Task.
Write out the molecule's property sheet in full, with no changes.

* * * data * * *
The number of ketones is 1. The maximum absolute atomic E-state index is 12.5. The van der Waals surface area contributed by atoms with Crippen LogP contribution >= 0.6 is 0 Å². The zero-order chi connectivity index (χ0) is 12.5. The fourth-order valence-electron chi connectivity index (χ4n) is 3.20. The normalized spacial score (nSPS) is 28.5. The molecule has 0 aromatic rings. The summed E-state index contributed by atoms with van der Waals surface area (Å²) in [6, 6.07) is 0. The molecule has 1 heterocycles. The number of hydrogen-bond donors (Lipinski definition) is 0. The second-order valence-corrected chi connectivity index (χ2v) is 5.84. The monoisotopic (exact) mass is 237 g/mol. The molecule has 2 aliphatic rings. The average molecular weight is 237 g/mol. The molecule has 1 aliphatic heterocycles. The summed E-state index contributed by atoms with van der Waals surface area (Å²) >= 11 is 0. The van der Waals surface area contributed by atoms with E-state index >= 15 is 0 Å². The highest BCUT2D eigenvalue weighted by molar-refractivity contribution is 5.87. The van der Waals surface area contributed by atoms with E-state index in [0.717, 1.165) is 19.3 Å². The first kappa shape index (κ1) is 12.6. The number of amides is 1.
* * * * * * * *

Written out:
The number of ketones is 1. The maximum absolute atomic E-state index is 12.5. The van der Waals surface area contributed by atoms with Crippen LogP contribution >= 0.6 is 0 Å². The zero-order chi connectivity index (χ0) is 12.5. The fourth-order valence-electron chi connectivity index (χ4n) is 3.20. The normalized spacial score (nSPS) is 28.5. The molecule has 0 aromatic rings. The summed E-state index contributed by atoms with van der Waals surface area (Å²) in [6, 6.07) is 0. The molecule has 1 heterocycles. The number of hydrogen-bond donors (Lipinski definition) is 0. The second-order valence-corrected chi connectivity index (χ2v) is 5.84. The monoisotopic (exact) mass is 237 g/mol. The molecule has 2 aliphatic rings. The average molecular weight is 237 g/mol. The molecule has 1 aliphatic heterocycles. The summed E-state index contributed by atoms with van der Waals surface area (Å²) >= 11 is 0. The van der Waals surface area contributed by atoms with E-state index >= 15 is 0 Å². The highest BCUT2D eigenvalue weighted by molar-refractivity contribution is 5.87. The van der Waals surface area contributed by atoms with E-state index in [0.717, 1.165) is 19.3 Å². The first kappa shape index (κ1) is 12.6. The number of amides is 1.